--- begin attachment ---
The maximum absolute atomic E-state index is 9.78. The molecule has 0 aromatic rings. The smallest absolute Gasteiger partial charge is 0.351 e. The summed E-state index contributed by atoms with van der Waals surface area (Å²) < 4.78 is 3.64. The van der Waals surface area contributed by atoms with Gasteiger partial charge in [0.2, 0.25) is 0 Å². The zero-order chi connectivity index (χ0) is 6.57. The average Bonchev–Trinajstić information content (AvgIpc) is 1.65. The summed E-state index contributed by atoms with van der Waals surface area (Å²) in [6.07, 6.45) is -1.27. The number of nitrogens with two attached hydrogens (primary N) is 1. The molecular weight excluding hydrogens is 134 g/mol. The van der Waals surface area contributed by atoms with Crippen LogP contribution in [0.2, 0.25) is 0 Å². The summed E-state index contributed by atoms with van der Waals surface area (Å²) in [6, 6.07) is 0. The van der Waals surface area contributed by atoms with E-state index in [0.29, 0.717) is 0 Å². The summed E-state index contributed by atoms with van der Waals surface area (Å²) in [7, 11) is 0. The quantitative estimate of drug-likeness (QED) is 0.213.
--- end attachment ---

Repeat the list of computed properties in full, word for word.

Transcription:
The maximum absolute atomic E-state index is 9.78. The molecule has 0 aromatic rings. The smallest absolute Gasteiger partial charge is 0.351 e. The summed E-state index contributed by atoms with van der Waals surface area (Å²) < 4.78 is 3.64. The van der Waals surface area contributed by atoms with Gasteiger partial charge in [0.2, 0.25) is 0 Å². The zero-order chi connectivity index (χ0) is 6.57. The average Bonchev–Trinajstić information content (AvgIpc) is 1.65. The summed E-state index contributed by atoms with van der Waals surface area (Å²) in [6.07, 6.45) is -1.27. The number of nitrogens with two attached hydrogens (primary N) is 1. The molecular weight excluding hydrogens is 134 g/mol. The van der Waals surface area contributed by atoms with Crippen LogP contribution in [0.2, 0.25) is 0 Å². The summed E-state index contributed by atoms with van der Waals surface area (Å²) in [6, 6.07) is 0. The van der Waals surface area contributed by atoms with E-state index in [0.29, 0.717) is 0 Å². The summed E-state index contributed by atoms with van der Waals surface area (Å²) in [7, 11) is 0. The quantitative estimate of drug-likeness (QED) is 0.213.